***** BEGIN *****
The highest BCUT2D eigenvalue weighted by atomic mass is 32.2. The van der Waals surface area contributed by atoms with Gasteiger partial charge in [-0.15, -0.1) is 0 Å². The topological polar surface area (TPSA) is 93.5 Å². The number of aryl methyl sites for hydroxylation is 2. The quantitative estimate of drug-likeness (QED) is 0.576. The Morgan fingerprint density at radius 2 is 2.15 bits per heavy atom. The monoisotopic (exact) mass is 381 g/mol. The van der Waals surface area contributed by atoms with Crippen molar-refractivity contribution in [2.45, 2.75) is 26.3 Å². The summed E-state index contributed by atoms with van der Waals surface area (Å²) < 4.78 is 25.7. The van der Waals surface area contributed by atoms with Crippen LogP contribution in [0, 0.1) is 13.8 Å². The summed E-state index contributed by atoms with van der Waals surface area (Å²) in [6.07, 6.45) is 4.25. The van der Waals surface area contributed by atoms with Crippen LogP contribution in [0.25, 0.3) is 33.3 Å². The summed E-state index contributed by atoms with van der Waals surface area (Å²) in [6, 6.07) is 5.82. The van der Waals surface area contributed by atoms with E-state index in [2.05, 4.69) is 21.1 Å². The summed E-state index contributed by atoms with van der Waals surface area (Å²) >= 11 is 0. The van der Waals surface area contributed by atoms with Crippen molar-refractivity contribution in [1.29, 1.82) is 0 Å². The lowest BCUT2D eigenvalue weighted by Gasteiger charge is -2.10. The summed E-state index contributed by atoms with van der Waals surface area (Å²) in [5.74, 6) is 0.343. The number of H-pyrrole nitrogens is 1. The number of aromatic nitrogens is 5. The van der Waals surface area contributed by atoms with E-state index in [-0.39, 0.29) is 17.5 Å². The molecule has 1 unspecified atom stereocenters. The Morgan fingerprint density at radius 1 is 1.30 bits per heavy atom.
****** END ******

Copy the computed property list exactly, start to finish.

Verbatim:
The highest BCUT2D eigenvalue weighted by atomic mass is 32.2. The van der Waals surface area contributed by atoms with Gasteiger partial charge in [-0.15, -0.1) is 0 Å². The topological polar surface area (TPSA) is 93.5 Å². The number of aryl methyl sites for hydroxylation is 2. The quantitative estimate of drug-likeness (QED) is 0.576. The Morgan fingerprint density at radius 2 is 2.15 bits per heavy atom. The monoisotopic (exact) mass is 381 g/mol. The van der Waals surface area contributed by atoms with Crippen molar-refractivity contribution in [2.45, 2.75) is 26.3 Å². The summed E-state index contributed by atoms with van der Waals surface area (Å²) < 4.78 is 25.7. The van der Waals surface area contributed by atoms with Crippen LogP contribution in [0, 0.1) is 13.8 Å². The summed E-state index contributed by atoms with van der Waals surface area (Å²) in [6.07, 6.45) is 4.25. The van der Waals surface area contributed by atoms with Crippen LogP contribution in [0.25, 0.3) is 33.3 Å². The summed E-state index contributed by atoms with van der Waals surface area (Å²) in [6, 6.07) is 5.82. The van der Waals surface area contributed by atoms with E-state index in [2.05, 4.69) is 21.1 Å². The summed E-state index contributed by atoms with van der Waals surface area (Å²) >= 11 is 0. The van der Waals surface area contributed by atoms with Crippen molar-refractivity contribution in [1.29, 1.82) is 0 Å². The lowest BCUT2D eigenvalue weighted by Gasteiger charge is -2.10. The summed E-state index contributed by atoms with van der Waals surface area (Å²) in [5.74, 6) is 0.343. The number of H-pyrrole nitrogens is 1. The number of aromatic nitrogens is 5. The van der Waals surface area contributed by atoms with E-state index in [-0.39, 0.29) is 17.5 Å². The molecule has 1 unspecified atom stereocenters. The Morgan fingerprint density at radius 1 is 1.30 bits per heavy atom.